Be Nice To Our Young Workers

It’s a busy winter morning and I find myself in a cheerful mood. But as I wait in the Tim Hortons’ line I can’t help but overhear the woman in front of me berating the young man serving her. Her voice is raised and she’s telling him he’s too slow and is keeping everyone waiting. As she vents, a deep flush crawls up his cheeks. My cheerful mood seeps away and I feel a hot anger stir in my belly. Finally, she’s done. With lips pinched tight and arms angrily crossed, she moves aside to await her precious bagel.

I step up and place my order. I make eye contact with the young man and smile. He takes my $10 bill but mistakenly closes the cash drawer before giving me change. His shoulders slump and he apologizes then explains he will take the next person’s order and give me my change then. I tell him it’s no problem at all. His hands are shaking as he passes me my hot chocolate.

The vile woman in front of me has watched our exchange. With a smirk, she shakes her head. “Can you believe it?” she sneers.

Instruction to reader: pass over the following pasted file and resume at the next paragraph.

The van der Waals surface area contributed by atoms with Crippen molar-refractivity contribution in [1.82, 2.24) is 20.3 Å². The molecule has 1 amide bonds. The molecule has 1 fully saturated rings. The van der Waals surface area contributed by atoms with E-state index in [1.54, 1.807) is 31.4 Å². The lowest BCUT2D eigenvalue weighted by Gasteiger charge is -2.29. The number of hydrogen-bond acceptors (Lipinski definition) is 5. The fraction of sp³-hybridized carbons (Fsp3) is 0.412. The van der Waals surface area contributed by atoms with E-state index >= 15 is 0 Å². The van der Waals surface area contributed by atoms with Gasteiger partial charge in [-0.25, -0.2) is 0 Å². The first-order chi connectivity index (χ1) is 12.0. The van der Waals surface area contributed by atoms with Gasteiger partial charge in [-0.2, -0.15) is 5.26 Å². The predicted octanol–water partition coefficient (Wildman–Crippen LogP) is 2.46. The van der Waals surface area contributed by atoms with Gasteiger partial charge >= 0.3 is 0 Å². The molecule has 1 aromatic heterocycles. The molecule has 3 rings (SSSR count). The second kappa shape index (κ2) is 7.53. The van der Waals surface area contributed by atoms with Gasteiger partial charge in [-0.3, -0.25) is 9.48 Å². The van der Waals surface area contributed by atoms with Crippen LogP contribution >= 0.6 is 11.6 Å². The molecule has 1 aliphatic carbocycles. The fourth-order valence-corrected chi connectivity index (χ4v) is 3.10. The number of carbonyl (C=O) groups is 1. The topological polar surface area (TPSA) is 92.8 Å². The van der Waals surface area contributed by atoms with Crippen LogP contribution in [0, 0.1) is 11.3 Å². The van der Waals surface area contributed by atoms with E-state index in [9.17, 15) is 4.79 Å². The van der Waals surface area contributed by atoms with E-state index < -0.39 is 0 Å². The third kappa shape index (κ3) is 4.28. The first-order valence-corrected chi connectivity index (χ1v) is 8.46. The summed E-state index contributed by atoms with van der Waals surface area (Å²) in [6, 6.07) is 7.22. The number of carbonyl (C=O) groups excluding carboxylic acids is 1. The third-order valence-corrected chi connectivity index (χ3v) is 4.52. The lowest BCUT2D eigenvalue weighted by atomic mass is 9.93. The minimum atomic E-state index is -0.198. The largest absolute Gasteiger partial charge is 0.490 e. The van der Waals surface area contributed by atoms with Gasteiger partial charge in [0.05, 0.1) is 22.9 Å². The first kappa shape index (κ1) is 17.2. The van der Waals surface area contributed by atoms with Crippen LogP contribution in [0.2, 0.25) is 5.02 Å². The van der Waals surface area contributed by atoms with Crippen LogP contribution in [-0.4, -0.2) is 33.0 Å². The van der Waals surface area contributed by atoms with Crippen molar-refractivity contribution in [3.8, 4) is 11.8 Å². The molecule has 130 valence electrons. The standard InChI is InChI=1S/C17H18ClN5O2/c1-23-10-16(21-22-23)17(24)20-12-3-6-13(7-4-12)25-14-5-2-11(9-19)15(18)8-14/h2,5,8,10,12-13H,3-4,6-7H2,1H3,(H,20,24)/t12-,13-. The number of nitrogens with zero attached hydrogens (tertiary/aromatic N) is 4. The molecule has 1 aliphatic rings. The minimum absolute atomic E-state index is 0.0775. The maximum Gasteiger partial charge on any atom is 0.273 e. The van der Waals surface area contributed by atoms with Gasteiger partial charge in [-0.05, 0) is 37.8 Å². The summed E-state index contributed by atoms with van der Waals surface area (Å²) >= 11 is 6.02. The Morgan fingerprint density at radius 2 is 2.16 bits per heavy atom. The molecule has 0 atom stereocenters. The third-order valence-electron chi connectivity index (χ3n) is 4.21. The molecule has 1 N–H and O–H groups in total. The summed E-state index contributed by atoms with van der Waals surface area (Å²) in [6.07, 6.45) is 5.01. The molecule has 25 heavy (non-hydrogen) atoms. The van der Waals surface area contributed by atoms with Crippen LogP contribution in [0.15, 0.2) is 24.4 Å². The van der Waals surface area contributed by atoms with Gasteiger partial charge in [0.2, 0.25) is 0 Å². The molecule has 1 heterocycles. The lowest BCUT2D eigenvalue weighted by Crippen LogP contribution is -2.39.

“Actually, no I cannot believe it,” I reply, loudly. “YOU are unbelievably rude.”

As the lovely lady sputters, I turn back to the young man, afraid I’ve embarrassed him with my outburst. His hands still shake as he passes me my change but his smile is brilliant.

Clutching my hot chocolate, I pause in front of the woman, whose mouth is now hanging wide.

“Thank you for making my son’s first day on the job a memorable one. I’m very proud that he kept his cool while dealing with such a nasty customer.”

Her mouth gapes a little more as I smile sweetly and push past her.

Yes. That young man was my son.

This happened several years ago but I’ll never forget how furious I was at this sanctimonious woman. Unfortunately, I’ve seen this behaviour time and again. And unfortunately I have a hard time keeping my mouth shut when I see an adult picking on one of our young people just because they can.

I remember my first job at Canadian Tire. I remember my own hands shaking and my own face burning. I clearly remember the customers who made me feel small as well as the ones who made my day.

Maybe we can all try and remember how we all felt as nervous teenagers trying to learn; trying to do our best. Maybe we can remember this and treat our service workers -- young and old -- with a little kindness and respect. It goes a long way.